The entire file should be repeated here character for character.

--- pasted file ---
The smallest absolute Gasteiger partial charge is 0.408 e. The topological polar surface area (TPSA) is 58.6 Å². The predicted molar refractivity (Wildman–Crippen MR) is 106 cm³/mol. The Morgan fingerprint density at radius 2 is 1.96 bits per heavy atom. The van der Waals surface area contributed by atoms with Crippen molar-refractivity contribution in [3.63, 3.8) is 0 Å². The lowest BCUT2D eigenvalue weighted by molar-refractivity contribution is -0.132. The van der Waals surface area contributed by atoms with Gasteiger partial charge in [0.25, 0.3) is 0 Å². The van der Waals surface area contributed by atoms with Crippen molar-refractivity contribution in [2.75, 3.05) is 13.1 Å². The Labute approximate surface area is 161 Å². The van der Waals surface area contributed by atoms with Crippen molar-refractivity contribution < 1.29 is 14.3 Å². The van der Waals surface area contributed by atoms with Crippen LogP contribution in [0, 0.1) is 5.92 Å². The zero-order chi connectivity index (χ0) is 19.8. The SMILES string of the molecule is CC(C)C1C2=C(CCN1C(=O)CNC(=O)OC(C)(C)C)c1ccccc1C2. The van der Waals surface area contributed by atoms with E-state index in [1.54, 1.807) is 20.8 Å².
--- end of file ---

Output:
The smallest absolute Gasteiger partial charge is 0.408 e. The topological polar surface area (TPSA) is 58.6 Å². The predicted molar refractivity (Wildman–Crippen MR) is 106 cm³/mol. The Morgan fingerprint density at radius 2 is 1.96 bits per heavy atom. The van der Waals surface area contributed by atoms with Crippen molar-refractivity contribution in [3.63, 3.8) is 0 Å². The lowest BCUT2D eigenvalue weighted by molar-refractivity contribution is -0.132. The van der Waals surface area contributed by atoms with Gasteiger partial charge in [0.25, 0.3) is 0 Å². The van der Waals surface area contributed by atoms with Crippen molar-refractivity contribution in [2.75, 3.05) is 13.1 Å². The Labute approximate surface area is 161 Å². The van der Waals surface area contributed by atoms with Crippen molar-refractivity contribution < 1.29 is 14.3 Å². The van der Waals surface area contributed by atoms with Crippen LogP contribution in [0, 0.1) is 5.92 Å². The zero-order chi connectivity index (χ0) is 19.8. The SMILES string of the molecule is CC(C)C1C2=C(CCN1C(=O)CNC(=O)OC(C)(C)C)c1ccccc1C2. The van der Waals surface area contributed by atoms with E-state index in [1.54, 1.807) is 20.8 Å².